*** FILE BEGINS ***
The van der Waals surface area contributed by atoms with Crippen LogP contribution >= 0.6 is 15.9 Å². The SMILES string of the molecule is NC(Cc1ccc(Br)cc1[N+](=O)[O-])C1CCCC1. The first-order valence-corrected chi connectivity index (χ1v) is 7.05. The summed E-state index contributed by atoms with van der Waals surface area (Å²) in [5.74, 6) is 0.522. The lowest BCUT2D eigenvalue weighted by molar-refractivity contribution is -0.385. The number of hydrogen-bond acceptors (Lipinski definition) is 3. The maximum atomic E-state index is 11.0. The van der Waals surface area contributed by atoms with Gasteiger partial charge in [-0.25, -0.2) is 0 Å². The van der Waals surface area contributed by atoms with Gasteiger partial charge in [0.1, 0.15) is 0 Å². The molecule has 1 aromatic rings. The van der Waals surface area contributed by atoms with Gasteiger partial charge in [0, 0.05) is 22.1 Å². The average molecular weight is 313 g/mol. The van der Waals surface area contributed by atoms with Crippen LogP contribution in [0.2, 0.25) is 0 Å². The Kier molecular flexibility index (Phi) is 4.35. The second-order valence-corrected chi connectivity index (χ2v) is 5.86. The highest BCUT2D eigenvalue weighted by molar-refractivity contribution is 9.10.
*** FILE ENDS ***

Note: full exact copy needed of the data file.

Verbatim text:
The van der Waals surface area contributed by atoms with Crippen LogP contribution >= 0.6 is 15.9 Å². The SMILES string of the molecule is NC(Cc1ccc(Br)cc1[N+](=O)[O-])C1CCCC1. The first-order valence-corrected chi connectivity index (χ1v) is 7.05. The summed E-state index contributed by atoms with van der Waals surface area (Å²) in [5.74, 6) is 0.522. The lowest BCUT2D eigenvalue weighted by molar-refractivity contribution is -0.385. The number of hydrogen-bond acceptors (Lipinski definition) is 3. The maximum atomic E-state index is 11.0. The van der Waals surface area contributed by atoms with Gasteiger partial charge in [-0.25, -0.2) is 0 Å². The van der Waals surface area contributed by atoms with Gasteiger partial charge in [0.1, 0.15) is 0 Å². The molecule has 1 aromatic rings. The van der Waals surface area contributed by atoms with Gasteiger partial charge in [0, 0.05) is 22.1 Å². The average molecular weight is 313 g/mol. The van der Waals surface area contributed by atoms with Crippen LogP contribution in [0.2, 0.25) is 0 Å². The Kier molecular flexibility index (Phi) is 4.35. The second-order valence-corrected chi connectivity index (χ2v) is 5.86. The highest BCUT2D eigenvalue weighted by molar-refractivity contribution is 9.10.